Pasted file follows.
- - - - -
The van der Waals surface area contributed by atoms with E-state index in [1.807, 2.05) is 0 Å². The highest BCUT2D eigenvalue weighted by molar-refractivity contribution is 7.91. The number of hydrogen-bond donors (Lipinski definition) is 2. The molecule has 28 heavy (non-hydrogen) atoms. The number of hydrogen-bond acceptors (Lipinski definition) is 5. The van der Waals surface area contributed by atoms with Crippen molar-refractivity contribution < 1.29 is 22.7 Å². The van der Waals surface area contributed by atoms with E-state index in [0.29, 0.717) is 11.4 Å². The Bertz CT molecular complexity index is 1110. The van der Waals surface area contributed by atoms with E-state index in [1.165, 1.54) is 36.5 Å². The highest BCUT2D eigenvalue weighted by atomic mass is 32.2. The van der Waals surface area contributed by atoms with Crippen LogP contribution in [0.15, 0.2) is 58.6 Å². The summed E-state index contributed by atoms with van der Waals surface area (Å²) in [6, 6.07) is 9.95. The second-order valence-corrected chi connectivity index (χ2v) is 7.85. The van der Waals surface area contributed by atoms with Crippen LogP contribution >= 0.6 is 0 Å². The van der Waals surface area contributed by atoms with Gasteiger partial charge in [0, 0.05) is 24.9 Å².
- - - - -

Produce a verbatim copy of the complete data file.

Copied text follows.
The van der Waals surface area contributed by atoms with E-state index in [1.807, 2.05) is 0 Å². The highest BCUT2D eigenvalue weighted by molar-refractivity contribution is 7.91. The number of hydrogen-bond donors (Lipinski definition) is 2. The molecule has 28 heavy (non-hydrogen) atoms. The number of hydrogen-bond acceptors (Lipinski definition) is 5. The van der Waals surface area contributed by atoms with Crippen molar-refractivity contribution < 1.29 is 22.7 Å². The van der Waals surface area contributed by atoms with E-state index in [0.29, 0.717) is 11.4 Å². The Bertz CT molecular complexity index is 1110. The van der Waals surface area contributed by atoms with E-state index in [1.165, 1.54) is 36.5 Å². The highest BCUT2D eigenvalue weighted by atomic mass is 32.2. The van der Waals surface area contributed by atoms with Crippen LogP contribution in [0.15, 0.2) is 58.6 Å². The summed E-state index contributed by atoms with van der Waals surface area (Å²) in [6, 6.07) is 9.95. The second-order valence-corrected chi connectivity index (χ2v) is 7.85. The van der Waals surface area contributed by atoms with Crippen LogP contribution >= 0.6 is 0 Å². The van der Waals surface area contributed by atoms with Gasteiger partial charge in [0, 0.05) is 24.9 Å².